Even novices in audio recognize that vibrations of one kind or another are at the root of all sound, and that the frequencies of the vibrations must occur somewhere between 20 Hz and 20,000 Hz in order for humans to hear them through the air as “sound.”
But what is less well understood are the actual frequency ranges of some of the most familiar sounds that each of us hears every day—specifically, men’s and women’s voices, and those of children.
Most of us think that male or female speech or singing voices fall somewhere in the midrange; “midrange vocals” is a recurring phrase commonly seen in speaker reviews, and I’m guilty of using it as well. However, a little research shows that the fundamental frequencies of male and female speech are really much lower in frequency than most of us imagine.
The average man’s speaking voice, for example, typically has a fundamental frequency between 85 Hz and 155 Hz. A woman’s speech range is about 165 Hz to 255 Hz, and a child’s voice typically ranges from 250 Hz to 300 Hz and higher. Of course, each of us has a wider range of sounds that our vocal cords can produce, and if we choose to sing, that range can extend up to four octaves. To help you visualize that, a standard piano keyboard has 88 black and white keys, and covers a frequency range from 27.5 Hz to 4186 Hz, over seven musical octaves (“middle C” is at 261 Hz). One octave represents 12 tones, white and black keys included. We hear the frequency of speech or singing as the pitch, and a doubling of the fundamental frequency represents an octave. If you were singing a note at 100 Hz and then sang it at 200 Hz, you’d hear it as “twice as high.” If you sang a note at 180 Hz and then tried for a really low note, at 90 Hz, the latter would be an octave deeper.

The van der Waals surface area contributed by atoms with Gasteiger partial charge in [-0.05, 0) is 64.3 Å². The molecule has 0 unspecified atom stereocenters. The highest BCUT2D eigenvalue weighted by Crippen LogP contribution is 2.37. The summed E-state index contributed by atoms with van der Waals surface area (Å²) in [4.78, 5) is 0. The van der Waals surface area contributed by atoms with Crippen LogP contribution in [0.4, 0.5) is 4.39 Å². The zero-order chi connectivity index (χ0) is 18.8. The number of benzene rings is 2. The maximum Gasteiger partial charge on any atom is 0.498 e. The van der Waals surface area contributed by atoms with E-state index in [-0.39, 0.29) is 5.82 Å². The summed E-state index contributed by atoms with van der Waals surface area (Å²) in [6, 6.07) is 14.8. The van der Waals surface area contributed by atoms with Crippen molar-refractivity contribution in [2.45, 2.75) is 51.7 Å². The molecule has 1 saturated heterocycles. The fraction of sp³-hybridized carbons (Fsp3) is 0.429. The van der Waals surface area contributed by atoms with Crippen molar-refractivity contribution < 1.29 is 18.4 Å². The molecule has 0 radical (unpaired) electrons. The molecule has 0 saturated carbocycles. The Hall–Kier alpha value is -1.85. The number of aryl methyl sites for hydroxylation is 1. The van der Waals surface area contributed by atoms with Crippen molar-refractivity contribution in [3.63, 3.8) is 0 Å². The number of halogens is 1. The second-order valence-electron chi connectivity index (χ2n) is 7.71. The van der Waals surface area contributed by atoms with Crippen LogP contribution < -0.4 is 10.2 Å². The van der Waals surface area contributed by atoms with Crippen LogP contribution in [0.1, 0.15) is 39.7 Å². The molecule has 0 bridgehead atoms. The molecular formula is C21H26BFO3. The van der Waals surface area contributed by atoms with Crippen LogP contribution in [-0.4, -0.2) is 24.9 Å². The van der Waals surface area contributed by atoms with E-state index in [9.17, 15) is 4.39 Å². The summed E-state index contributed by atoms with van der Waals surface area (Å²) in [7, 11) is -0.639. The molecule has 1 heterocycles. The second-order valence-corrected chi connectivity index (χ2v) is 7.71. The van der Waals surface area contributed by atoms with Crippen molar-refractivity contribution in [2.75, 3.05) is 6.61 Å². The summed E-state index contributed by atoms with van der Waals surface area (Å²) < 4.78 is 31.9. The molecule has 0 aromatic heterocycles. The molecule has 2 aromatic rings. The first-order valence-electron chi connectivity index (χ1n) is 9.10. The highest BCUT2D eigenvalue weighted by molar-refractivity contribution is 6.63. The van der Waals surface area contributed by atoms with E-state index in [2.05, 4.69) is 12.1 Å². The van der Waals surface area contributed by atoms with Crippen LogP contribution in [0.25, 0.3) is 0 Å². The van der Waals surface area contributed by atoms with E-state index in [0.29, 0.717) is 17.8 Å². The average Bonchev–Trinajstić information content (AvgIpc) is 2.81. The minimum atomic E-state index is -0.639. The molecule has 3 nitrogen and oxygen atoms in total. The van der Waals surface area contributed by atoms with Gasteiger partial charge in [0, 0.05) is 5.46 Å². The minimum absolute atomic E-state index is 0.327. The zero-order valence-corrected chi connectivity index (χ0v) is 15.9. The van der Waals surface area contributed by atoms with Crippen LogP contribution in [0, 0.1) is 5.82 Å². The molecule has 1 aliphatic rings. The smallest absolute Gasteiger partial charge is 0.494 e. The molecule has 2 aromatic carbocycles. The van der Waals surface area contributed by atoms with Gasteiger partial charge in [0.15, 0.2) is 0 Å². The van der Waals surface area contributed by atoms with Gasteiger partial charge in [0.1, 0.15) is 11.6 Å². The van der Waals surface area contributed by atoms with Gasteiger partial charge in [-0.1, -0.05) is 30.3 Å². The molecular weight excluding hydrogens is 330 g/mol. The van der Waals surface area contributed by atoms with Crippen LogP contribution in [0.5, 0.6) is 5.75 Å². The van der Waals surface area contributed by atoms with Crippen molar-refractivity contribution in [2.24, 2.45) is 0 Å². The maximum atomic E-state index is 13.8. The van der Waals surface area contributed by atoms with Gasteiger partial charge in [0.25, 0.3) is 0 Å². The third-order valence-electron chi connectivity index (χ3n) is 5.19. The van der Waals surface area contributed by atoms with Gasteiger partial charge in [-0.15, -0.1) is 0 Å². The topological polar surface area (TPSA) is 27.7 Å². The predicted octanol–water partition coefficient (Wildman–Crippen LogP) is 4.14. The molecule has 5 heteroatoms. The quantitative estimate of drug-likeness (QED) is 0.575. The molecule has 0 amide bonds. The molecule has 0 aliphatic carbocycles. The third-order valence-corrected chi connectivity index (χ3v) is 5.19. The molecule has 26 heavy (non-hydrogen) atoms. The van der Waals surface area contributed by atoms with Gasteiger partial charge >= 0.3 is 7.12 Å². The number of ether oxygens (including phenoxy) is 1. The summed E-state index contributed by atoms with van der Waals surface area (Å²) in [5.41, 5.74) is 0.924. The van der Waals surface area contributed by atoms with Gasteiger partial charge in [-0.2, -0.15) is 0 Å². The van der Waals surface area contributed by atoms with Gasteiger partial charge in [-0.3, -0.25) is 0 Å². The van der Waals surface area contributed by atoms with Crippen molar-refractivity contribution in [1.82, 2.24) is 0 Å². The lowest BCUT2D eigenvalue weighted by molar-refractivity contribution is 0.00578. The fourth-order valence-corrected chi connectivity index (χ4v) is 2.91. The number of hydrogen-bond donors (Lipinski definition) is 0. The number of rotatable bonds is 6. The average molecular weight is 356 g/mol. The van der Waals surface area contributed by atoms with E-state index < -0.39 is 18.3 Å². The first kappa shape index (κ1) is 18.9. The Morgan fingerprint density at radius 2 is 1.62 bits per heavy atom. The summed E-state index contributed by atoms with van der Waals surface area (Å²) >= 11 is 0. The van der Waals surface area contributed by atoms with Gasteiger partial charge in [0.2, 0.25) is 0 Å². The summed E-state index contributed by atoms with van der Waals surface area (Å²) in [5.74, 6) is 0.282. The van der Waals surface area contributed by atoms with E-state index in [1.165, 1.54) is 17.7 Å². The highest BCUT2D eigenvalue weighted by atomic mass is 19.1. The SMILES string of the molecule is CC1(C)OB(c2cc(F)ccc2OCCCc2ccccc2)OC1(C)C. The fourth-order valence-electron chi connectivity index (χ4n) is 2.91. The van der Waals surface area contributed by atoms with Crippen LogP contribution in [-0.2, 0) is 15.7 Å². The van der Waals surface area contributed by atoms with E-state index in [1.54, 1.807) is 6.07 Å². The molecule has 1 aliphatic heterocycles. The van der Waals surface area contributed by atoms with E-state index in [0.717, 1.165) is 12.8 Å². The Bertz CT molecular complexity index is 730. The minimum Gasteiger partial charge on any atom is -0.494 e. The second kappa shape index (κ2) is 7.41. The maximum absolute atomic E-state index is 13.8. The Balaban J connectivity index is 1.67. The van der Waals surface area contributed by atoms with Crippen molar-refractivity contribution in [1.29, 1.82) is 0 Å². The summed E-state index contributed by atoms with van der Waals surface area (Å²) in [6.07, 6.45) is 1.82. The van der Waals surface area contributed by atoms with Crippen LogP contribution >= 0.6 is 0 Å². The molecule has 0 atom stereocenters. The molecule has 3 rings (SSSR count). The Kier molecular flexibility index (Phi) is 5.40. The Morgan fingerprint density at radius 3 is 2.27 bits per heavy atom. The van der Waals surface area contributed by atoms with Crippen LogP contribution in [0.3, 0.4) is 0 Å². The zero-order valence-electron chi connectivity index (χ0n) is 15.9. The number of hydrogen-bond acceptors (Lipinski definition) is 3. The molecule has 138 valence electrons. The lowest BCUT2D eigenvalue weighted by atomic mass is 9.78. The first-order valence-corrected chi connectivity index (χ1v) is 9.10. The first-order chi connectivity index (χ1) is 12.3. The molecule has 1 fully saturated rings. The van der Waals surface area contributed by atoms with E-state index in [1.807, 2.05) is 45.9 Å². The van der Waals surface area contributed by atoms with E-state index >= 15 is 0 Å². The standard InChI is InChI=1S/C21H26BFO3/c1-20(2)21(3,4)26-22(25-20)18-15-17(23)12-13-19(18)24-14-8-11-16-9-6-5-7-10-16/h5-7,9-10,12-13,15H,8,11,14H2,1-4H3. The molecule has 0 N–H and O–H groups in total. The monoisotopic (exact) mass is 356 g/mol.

But what’s surprising in all this is that the entire range of men’s and women’s voices remains between about 65 Hz for a male with a very deep bass voice to the highest note of a female coloratura soprano, just above 1,000 Hz, at 1,280 Hz. (A female high-pitched scream can go quite a bit higher, to around 3,000 Hz.)
In loudspeaker terms, looking at a good 2-way speaker like Axiom’s M2 or M3 or M22, that means that the entire range of men’s and women’s singing voices are handled by the woofer before the tweeter even kicks in! Of course there are harmonics of our speech and singing voices that extend higher and give each of us the particular timbre or tonal quality—the harmonic structure– by which we recognize each other’s unique voices, but it still comes as a surprise that the woofer in many speakers, or the woofer and the midrange driver in a 3-way speaker, must handle the full range of human voices, spoken and sung.
This puts an enormous obligation on the speaker designer to make certain that a speaker’s accuracy in the range of the woofer be very linear and smooth, because we’ll certainly use our familiarity with men’s and women’s voices as a criterion of how natural a loudspeaker sounds. If a speaker has a choppy, uneven frequency response in the woofer or woofer/midrange, you can bet it won’t sound natural on spoken or sung male or female voices. Or if a speaker has a big hump or peak between 80 and 150 Hz, it will make male speech and singers sound peculiar—rather chubby or “fat” (a not uncommon design flaw in many speakers). But keeping things linear and smooth throughout that range to 1 kHz, means that the loudspeaker will sound natural on that most familiar of all sounds, men’s and women’s voices (and kids, too).